Stop Emailing: Here are 3 Better Ways to Pitch the Media

It is no surprise that as we live continuously digital lives, connecting more often via text than voice, more often with a heart than a hug, the tools we use as professional communicators have also changed. It seems like new companies are popping up everyday, touting a new software-based solution aimed to automate or expedite those recurring tasks that make up the drudgery of administrative work. Sometimes the solutions seem to be attempting to provide a high-tech solution to a non-low-tech system that is already functioning, but others can drastically improve how we conduct our increasingly virtual work.

Of particular interest are emerging platforms that seek to better connect PR professionals and brands with journalists looking for stories.

The Tinder of Pitching

4,000+ PR pros/companies and 1,600+ journalists have signed up for the Upitch App, a solution created by Allison Kugel, who has a wide-range of experience both on the PR and journalist side. Basically, PR professionals upload concise story opportunities (400 words max) and then choose industry and geographical filters. Journalists are then able to swipe through targeted pitches and news items, and if interested, connect through the apps messenger feature.

According to Allison. “Our app has the capacity to move the industry away from email and onto a third-party mobile platform where both journalists and PR folks can pre-qualify each other.” Anyone who has every had an inbox will appreciate Allison’s goal to “alleviate the unending throngs of emails that journalists receive, thereby allowing them some anonymity and an easier, quicker way to discover potential stories to cover.”

Match.com for Product-based Businesses

While there is no swiping or winking, Media Leads makes getting press coverage for companies infinitely easier by working to connect members with actual editor queries. Instead of anticipating what an editor needs, crossing fingers and sending off a pitch, brands can simply browse through daily opportunities posted and find a perfect match. Aimed at the DIY PR crowd (but totally worth it for firms as well), the Media Leads team provides ongoing education and support – like sample pitches – as well as access to media contact information for those with a specific story to pitch. All opportunities are clearly marked paid if they are P2P and recent queries have included Marie Claire, Brides and Home and Design.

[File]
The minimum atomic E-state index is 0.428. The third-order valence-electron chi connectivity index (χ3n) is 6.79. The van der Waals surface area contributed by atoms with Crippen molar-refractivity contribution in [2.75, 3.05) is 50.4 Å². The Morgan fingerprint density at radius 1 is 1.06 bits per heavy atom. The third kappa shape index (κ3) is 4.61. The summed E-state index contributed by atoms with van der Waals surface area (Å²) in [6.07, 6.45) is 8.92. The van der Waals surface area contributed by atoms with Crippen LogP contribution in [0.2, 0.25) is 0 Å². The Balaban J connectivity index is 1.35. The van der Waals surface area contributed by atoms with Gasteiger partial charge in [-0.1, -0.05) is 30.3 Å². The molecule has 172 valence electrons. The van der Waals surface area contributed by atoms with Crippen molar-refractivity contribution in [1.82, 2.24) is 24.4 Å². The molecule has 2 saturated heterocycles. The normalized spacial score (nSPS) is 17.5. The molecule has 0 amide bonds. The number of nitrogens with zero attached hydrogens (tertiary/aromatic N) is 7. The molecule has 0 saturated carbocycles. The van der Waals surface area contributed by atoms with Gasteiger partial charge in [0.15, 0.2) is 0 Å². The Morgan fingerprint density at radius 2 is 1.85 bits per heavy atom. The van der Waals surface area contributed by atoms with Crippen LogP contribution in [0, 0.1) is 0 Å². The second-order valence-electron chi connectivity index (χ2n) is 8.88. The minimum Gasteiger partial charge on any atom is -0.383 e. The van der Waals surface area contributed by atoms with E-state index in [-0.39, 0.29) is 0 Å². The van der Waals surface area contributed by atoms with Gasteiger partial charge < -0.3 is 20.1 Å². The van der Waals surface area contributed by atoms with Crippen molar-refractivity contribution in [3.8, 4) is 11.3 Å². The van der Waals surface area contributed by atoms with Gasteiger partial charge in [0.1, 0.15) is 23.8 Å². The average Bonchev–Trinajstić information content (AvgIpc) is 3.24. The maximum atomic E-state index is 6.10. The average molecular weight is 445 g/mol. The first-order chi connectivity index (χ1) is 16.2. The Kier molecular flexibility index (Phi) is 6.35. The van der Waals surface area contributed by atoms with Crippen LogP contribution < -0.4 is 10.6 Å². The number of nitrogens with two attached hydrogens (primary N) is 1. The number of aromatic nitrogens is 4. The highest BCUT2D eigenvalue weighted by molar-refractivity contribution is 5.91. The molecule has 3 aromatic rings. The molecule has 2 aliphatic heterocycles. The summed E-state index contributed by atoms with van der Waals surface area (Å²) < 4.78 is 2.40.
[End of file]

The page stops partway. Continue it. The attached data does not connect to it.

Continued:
We have been an affiliate and partner of Media Leads for years and use them all the time for our gift-guides.

The Social Network for PR Pros and Journalists

A more robust solution, Babbler allows its users to organize media contacts into what are called circles, and build different media communities for easier, more targeted pitching, In addition, reporting and notifications each time a reporter visits or downloads brand content makes it easy to track – and take advantage of – interest. Similar to Media Leads, editors can also post requests for sources to help streamline the research and writing process. Just yesterday, they announced a new matching system that allows media to create subtopics around highly-specific beats.

We love seeing brands like The North Face and Clique Media Groups site Byrdie.com use Babbler to provide direct access to news and content in real time.

We default to email because that is our habit and our inbox acts as the launching pad for so many various initiatives. Setting up a brand presence on these platforms and remembering to login and use them feels akin to the growing pains of absorbing a new social tool into one’s content repertoire. However, if PR professionals and journalists successfully make the transition and move away from email pitching, each of these platforms offers powerful means to build relationships and keep clients in the press – a value not to be overlooked.

 

About This Author

Known as the “fashion publicist’s most powerful accessory,” (San Diego Union-Tribune) and the “West Coast ‘It’ girl of fashion PR,” (YFS Magazine) Crosby Noricks put fashion public relations on the digital map when she launched PR Couture in 2006. She is the author of Ready to Launch: The PR Couture Guide to Breaking into Fashion PR, available on Amazon. A decade later, Crosby is a successful fashion marketing strategist who spends her time championing PR Couture's growth and mentoring fashion publicists through her signature online course PRISM. Learn more about opportunities to work directly with Crosby at her website crosbynoricks.com